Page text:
This post is not about getting you to donate (although you should while time is left). In fact, I wanted to wait until after they reached their goal to post. This post is about what their Kickstarter represented – for me at least. And I hope it signals something similar to others.
First two disclaimers
1. I have a bias for the Amico’s in general: Chris Amico was actually the second reporter ever to use Spot.Us and the first outside person to sign up on the web app. Meanwhile Homicide Watch had raised money on Spot.Us in the past for specific reporting projects and I was happy to write Laura a letter of recommendation for the Neiman fellowship which partly put them in the predicament of needing to raise money to bring others onboard.
2. I didn’t actually contribute to the campaign at first – and that pained me. But after 4+ years of Spot.Us I have committed to curbing my philanthropic gifts to journalism. And again – this post is not about the specific campaign – but what I thought it symbolized. I was always confident they’d get their support.
To start: Kudos again to the Amico’s. Since the day I first met Chris at a pre-HacksHackers type meetup at the San Jose Mercury News I co-chaired called “CopyCamp” – I could tell he was a rockstar (but we all know the real brains behind the operation – Laura). And Kudos to Laura – through Spot.Us (to a small degree) and now Kickstarter to a bigger degree she is able to keep her passion going in a very legit way.
But there are the two major things that come to mind when I see their success. I probably sound like a Johnyy-Come-lately with the first point because David Carr already pointed it out and linked to a recent post from Alan Mutter that did an even better job. I read that Alan Mutter post and it hit a sore spot for me. I’m on the board of a few nonprofits now. I was neck deep in that space for several years. I can relate to the pain of not getting a grant and seeing larger, well funded organizations, that aren’t necc. doing the most interesting things or are even for-profits get a red carpet.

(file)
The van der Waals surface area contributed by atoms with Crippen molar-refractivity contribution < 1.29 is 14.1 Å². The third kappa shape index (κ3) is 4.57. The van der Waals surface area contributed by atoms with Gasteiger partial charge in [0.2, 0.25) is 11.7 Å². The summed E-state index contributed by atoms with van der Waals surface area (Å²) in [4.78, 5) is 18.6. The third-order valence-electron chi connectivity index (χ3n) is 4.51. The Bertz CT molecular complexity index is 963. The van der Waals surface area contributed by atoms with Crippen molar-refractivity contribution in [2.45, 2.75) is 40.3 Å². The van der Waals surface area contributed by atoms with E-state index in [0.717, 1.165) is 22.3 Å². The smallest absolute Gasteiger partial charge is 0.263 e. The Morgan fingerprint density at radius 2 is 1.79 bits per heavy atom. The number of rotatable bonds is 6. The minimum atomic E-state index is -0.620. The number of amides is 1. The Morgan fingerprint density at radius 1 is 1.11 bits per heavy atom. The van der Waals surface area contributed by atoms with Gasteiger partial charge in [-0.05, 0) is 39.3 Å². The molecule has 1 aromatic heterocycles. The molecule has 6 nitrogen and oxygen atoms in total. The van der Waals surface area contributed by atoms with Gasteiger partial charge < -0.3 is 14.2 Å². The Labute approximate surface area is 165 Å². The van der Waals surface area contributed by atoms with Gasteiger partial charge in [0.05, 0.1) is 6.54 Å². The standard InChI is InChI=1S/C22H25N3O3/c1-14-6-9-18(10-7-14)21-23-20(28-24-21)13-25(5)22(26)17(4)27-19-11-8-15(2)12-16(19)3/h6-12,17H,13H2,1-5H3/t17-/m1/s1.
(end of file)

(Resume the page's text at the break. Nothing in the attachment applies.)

I never did write much about the interactions I had with folks in the philanthropic world. I obviously need to put a disclaimer that Spot.Us was funded by the Knight Foundation – but now that I’ve left Spot.Us you can decide for yourself if I have “skin in the game” or not (I am currently working at a for-profit startup):
But I will say – Knight is far and above the most transparent, accessible and open minded journalistic philanthropy organization I encountered (they funded me when I was a 25 year old kid with a crazy idea … I like to think I made good on that grant). Most other philanthropic journalism organizations are missing the boat and the proof is in the pudding. I am not surprised Homicide Watch got nothing but closed doors. So did Spot.Us (I have interesting stories and anecdotes to share here) with most other philanthropic organizations. And I think they should take heat for that and funding other (un-named) projects that might do great journalism – but are trying to spit into a content hole the size of the Grand Canyon.
So Point One: There is a problem when a project like Homicide Watch can’t seem to get its footing via traditional philanthropy. An excellent counter-point here is J-lab’s Jan Schaffer on the difficulty in selecting where philanthropic money goes. I also know this first-hand having been a judge for past Knight News Challenge contests. But therein lay the point! Knight Foundation (and J-lab which was Knight Funded) both had OPEN applications and an accountable judging process. Most philanthropic outfits require you to KNOW somebody, their grant proposal lingo, etc before you can really be taken seriously.